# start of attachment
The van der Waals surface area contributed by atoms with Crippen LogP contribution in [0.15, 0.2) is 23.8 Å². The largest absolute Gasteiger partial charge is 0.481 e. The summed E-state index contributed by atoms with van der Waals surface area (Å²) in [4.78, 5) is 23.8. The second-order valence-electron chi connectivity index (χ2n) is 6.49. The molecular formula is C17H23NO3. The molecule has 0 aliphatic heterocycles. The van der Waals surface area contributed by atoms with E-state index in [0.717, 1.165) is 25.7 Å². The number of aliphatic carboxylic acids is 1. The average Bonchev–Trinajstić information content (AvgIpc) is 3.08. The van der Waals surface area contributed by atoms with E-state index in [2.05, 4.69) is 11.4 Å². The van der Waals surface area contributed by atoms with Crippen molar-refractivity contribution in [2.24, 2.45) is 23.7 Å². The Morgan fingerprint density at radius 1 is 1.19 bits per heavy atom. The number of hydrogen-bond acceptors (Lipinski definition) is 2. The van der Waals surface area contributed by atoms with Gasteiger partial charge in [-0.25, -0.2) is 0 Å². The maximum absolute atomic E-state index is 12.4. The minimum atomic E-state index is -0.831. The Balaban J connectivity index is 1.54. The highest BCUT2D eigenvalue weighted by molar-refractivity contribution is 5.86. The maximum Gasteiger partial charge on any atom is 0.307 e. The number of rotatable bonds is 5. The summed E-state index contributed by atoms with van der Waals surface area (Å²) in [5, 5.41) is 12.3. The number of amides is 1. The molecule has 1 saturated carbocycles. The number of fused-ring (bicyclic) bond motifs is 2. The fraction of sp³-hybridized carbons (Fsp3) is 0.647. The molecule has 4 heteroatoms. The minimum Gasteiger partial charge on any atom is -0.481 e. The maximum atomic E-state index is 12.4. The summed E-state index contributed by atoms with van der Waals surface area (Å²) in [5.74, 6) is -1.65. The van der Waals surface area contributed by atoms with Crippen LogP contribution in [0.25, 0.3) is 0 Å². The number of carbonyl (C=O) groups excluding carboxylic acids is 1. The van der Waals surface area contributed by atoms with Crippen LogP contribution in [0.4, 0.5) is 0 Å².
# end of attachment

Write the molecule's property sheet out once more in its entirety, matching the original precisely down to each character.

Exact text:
The van der Waals surface area contributed by atoms with Crippen LogP contribution in [0.15, 0.2) is 23.8 Å². The largest absolute Gasteiger partial charge is 0.481 e. The summed E-state index contributed by atoms with van der Waals surface area (Å²) in [4.78, 5) is 23.8. The second-order valence-electron chi connectivity index (χ2n) is 6.49. The molecular formula is C17H23NO3. The molecule has 0 aliphatic heterocycles. The van der Waals surface area contributed by atoms with E-state index in [0.717, 1.165) is 25.7 Å². The number of aliphatic carboxylic acids is 1. The average Bonchev–Trinajstić information content (AvgIpc) is 3.08. The van der Waals surface area contributed by atoms with E-state index in [2.05, 4.69) is 11.4 Å². The van der Waals surface area contributed by atoms with Crippen molar-refractivity contribution in [2.24, 2.45) is 23.7 Å². The Morgan fingerprint density at radius 1 is 1.19 bits per heavy atom. The number of hydrogen-bond acceptors (Lipinski definition) is 2. The van der Waals surface area contributed by atoms with Gasteiger partial charge in [-0.25, -0.2) is 0 Å². The maximum absolute atomic E-state index is 12.4. The minimum atomic E-state index is -0.831. The Balaban J connectivity index is 1.54. The highest BCUT2D eigenvalue weighted by molar-refractivity contribution is 5.86. The maximum Gasteiger partial charge on any atom is 0.307 e. The number of rotatable bonds is 5. The summed E-state index contributed by atoms with van der Waals surface area (Å²) in [5, 5.41) is 12.3. The number of amides is 1. The molecule has 1 saturated carbocycles. The number of fused-ring (bicyclic) bond motifs is 2. The fraction of sp³-hybridized carbons (Fsp3) is 0.647. The molecule has 4 heteroatoms. The minimum Gasteiger partial charge on any atom is -0.481 e. The maximum atomic E-state index is 12.4. The summed E-state index contributed by atoms with van der Waals surface area (Å²) in [5.74, 6) is -1.65. The van der Waals surface area contributed by atoms with Crippen LogP contribution in [0.25, 0.3) is 0 Å². The number of carbonyl (C=O) groups excluding carboxylic acids is 1. The van der Waals surface area contributed by atoms with Crippen LogP contribution in [0.4, 0.5) is 0 Å².